Published2 days ago
The US military says it has shot down a missile fired towards one of its warships from a Houthi area of Yemen.
The anti-ship cruise missile – fired towards the USS Laboon in the Red Sea – was downed off the coast of Hudaydah by a US fighter aircraft.
No injuries or damage were reported in the incident on Sunday afternoon.
It comes after the US and UK launched strikes aimed at degrading the military capability of the Houthis, who have been attacking Red Sea cargo ships.
The US and UK hit nearly 30 locations in Yemen on Friday, reportedly including arms depots, logistical hubs and air defence systems.
The US followed up on Saturday with another strike on a Houthi radar site.
President Joe Biden has said he would not “hesitate to direct further measures to protect our people and the free flow of international commerce as necessary”.
Similarly, the UK says it is prepared to launch further action against the Houthis.
Prominent Houthi supporter Hussain Al-Bukhaiti told the BBC on Sunday that fighters would target US and UK battleships if strikes on Yemen continued.
The Houthis are a political and military group in control of a large part of Yemen, including the capital. They are key allies of Hamas and are thought to receive weapons from Iran, Israel’s arch-enemy.
Since 19 November, they have carried out at least 27 attacks on cargo ships in the Red Sea, a major route for global maritime trade.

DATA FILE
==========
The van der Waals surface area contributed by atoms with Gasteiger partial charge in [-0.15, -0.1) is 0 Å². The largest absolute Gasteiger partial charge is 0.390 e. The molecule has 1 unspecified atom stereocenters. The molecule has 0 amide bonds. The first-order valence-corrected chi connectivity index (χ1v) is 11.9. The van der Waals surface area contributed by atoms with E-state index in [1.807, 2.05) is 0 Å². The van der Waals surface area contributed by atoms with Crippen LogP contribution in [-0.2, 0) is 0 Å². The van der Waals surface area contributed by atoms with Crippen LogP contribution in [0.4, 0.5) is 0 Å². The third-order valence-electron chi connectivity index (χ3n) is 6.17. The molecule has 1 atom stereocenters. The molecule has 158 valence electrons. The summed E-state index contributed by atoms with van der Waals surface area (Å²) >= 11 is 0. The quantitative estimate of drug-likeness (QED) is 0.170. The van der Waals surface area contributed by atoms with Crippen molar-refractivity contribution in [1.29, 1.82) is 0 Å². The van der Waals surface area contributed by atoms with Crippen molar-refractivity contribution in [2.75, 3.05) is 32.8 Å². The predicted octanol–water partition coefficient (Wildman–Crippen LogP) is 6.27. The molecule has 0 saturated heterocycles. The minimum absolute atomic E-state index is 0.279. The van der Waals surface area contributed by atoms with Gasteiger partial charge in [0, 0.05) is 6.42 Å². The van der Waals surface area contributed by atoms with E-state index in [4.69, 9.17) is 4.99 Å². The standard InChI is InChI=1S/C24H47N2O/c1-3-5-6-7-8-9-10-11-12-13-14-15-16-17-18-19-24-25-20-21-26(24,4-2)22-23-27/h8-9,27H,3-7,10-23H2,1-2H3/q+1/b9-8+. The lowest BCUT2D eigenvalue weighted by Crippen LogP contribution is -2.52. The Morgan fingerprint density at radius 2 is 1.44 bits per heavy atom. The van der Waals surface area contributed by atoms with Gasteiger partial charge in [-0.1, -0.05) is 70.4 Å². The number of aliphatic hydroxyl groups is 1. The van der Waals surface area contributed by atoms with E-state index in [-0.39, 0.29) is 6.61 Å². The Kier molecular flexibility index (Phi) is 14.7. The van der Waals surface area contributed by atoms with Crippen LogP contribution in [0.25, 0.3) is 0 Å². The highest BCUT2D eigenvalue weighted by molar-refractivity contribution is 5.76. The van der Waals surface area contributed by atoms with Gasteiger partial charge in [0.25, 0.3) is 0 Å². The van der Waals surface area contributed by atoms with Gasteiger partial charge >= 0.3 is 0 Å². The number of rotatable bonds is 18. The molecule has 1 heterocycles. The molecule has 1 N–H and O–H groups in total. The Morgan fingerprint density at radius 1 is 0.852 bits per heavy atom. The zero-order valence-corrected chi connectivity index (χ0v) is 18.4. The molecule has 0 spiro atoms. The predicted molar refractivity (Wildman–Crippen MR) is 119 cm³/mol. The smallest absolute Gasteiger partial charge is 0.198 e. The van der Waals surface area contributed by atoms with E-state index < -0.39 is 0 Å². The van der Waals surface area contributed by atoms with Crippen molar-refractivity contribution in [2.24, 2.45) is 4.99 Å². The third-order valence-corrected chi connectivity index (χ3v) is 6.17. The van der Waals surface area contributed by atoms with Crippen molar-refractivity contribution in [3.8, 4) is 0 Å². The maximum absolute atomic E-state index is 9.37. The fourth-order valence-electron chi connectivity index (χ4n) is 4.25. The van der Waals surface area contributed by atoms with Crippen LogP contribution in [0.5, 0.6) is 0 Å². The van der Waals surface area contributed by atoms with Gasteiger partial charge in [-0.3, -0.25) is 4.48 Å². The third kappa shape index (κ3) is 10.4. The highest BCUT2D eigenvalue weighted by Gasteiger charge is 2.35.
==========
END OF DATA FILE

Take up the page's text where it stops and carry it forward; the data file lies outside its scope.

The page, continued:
The group has said it was targeting vessels heading to, or owned by, Israel, as an act of solidarity with the people of Gaza. However, some of the ships they have hit have no clear connection to Israel.
The attacks have led major shipping companies to divert vessels away from the Red Sea, instead taking a longer route around southern Africa.
This has already had an impact on the global economy – with shipping giant Maersk telling the BBC it was being felt “down to the end consumer”.
Tesla and Volvo Cars have suspended some of their car production, UK grocery giant Tesco has warned some prices may go up and Ikea has said supplies could be affected.
The Houthi attacks have been “causing major disruption to a vital trade route and driving up commodity prices”, UK Prime Minister Rishi Sunak has said.
The attacks by the group, along with the UK-US strikes in Yemen, have added to fears that the war in Gaza is already spreading to the wider Middle East.
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